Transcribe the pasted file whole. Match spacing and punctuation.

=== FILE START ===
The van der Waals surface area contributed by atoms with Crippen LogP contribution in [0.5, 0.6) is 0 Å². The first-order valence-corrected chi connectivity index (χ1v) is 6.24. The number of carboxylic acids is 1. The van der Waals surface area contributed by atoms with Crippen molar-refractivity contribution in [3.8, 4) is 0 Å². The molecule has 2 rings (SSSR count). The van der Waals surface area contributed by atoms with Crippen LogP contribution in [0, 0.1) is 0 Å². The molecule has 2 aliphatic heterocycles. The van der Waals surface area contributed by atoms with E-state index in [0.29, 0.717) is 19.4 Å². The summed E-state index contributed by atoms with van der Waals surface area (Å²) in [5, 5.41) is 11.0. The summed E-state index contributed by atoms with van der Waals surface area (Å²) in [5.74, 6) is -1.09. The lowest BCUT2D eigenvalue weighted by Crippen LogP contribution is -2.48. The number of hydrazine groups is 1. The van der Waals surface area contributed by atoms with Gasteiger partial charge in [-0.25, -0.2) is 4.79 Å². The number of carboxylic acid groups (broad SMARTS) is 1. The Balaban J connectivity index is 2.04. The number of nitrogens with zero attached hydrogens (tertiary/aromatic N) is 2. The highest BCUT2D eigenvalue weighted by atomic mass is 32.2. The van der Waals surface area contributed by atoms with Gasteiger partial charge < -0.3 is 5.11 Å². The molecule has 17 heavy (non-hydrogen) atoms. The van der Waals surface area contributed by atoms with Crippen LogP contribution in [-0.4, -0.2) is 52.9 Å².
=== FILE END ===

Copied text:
The van der Waals surface area contributed by atoms with Crippen LogP contribution in [0.5, 0.6) is 0 Å². The first-order valence-corrected chi connectivity index (χ1v) is 6.24. The number of carboxylic acids is 1. The van der Waals surface area contributed by atoms with Crippen molar-refractivity contribution in [3.8, 4) is 0 Å². The molecule has 2 rings (SSSR count). The van der Waals surface area contributed by atoms with Crippen LogP contribution in [0, 0.1) is 0 Å². The molecule has 2 aliphatic heterocycles. The van der Waals surface area contributed by atoms with E-state index in [0.29, 0.717) is 19.4 Å². The summed E-state index contributed by atoms with van der Waals surface area (Å²) in [5, 5.41) is 11.0. The summed E-state index contributed by atoms with van der Waals surface area (Å²) in [5.74, 6) is -1.09. The lowest BCUT2D eigenvalue weighted by Crippen LogP contribution is -2.48. The number of hydrazine groups is 1. The van der Waals surface area contributed by atoms with Gasteiger partial charge in [-0.25, -0.2) is 4.79 Å². The number of carboxylic acid groups (broad SMARTS) is 1. The Balaban J connectivity index is 2.04. The number of nitrogens with zero attached hydrogens (tertiary/aromatic N) is 2. The highest BCUT2D eigenvalue weighted by atomic mass is 32.2. The van der Waals surface area contributed by atoms with Gasteiger partial charge < -0.3 is 5.11 Å². The molecule has 17 heavy (non-hydrogen) atoms. The van der Waals surface area contributed by atoms with Crippen LogP contribution in [-0.4, -0.2) is 52.9 Å².